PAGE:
Deeply wanting to help the lovable young men and women he talked to each day, rather than telling them what to do, he began to ask them what they needed to make their lives better. Their responses turned into the services that Father Greg offers through his compassionate organization Homeboy Industries.
“If you’re humble, you’ll ask the poor, what would help you? But if you’re led by hubris, then you tell the poor, here’s what your problem is; here’s how you fix yourself. And so Homeboy has sort of stayed humble in as much as it’s listened to the formerly gang-involved and has responded at every turn, what can we do that is concretely helpful?”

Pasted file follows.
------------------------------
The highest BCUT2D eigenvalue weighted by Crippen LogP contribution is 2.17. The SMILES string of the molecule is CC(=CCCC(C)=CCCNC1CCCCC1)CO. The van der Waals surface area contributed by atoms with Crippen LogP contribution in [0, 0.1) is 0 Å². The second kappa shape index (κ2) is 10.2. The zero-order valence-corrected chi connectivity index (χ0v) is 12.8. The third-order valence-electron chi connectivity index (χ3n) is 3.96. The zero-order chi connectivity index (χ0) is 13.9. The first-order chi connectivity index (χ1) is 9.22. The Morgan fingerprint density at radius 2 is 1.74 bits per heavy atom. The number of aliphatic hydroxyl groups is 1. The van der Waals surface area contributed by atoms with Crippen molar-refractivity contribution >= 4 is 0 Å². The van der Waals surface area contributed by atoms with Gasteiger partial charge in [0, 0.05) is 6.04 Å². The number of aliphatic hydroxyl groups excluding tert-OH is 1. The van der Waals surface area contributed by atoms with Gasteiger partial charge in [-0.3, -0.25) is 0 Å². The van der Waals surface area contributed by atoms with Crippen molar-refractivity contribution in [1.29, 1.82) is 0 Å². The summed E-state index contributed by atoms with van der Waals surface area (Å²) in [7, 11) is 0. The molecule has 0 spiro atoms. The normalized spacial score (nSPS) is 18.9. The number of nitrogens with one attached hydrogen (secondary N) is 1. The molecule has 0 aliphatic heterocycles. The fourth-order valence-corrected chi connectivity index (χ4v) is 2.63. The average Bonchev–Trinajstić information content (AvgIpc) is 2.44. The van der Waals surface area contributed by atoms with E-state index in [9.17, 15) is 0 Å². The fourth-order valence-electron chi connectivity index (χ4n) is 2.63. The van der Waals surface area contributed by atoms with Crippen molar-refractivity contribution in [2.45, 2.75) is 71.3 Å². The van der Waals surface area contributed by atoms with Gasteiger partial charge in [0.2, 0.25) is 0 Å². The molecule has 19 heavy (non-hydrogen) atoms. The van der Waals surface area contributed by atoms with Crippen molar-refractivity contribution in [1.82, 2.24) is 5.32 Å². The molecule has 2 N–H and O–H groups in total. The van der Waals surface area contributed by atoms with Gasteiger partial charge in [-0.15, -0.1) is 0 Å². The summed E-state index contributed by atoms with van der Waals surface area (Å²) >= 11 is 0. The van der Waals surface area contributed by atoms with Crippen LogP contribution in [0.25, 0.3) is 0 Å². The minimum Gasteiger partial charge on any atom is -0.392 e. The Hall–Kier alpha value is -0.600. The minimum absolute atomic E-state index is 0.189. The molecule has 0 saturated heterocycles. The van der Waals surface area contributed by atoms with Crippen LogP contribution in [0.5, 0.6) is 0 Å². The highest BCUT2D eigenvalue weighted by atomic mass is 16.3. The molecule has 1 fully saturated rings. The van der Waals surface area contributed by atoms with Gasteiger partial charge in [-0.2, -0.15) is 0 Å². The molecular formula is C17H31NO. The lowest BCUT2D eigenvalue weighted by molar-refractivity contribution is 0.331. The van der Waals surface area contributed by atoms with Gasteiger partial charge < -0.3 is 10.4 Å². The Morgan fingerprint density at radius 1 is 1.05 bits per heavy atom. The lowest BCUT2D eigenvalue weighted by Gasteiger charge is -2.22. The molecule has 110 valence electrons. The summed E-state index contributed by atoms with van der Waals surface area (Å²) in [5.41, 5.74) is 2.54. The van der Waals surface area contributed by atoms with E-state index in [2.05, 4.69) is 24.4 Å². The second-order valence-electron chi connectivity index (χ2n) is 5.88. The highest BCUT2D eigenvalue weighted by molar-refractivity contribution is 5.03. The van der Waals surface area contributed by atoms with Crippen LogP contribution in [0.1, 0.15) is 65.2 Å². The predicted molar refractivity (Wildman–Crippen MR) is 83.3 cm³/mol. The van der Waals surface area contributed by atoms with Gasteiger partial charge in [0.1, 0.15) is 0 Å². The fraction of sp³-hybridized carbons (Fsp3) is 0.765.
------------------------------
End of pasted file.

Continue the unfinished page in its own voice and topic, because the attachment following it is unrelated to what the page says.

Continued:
“As long as you listen to folks, they’ll tell you exactly what they need. I think in 30 years we’ve allowed ourselves to be reached by this population and have received their suggestions. Everything is building on that.”
“I’ve never met a hopeful kid who joined a gang.” ~Greg Boyle
Father Greg realized, with the help of many people in his parish, that he needed to provide jobs and education as alternatives to the gangs and the senseless violence they create. So, they started a small job program, “Jobs for a Future,” as part of Dolores Mission in 1988. They became Homeboy Industries in 2001, and have grown to become one of the largest, most comprehensive and most successful gang intervention, rehabilitation and re-entry programs in the country.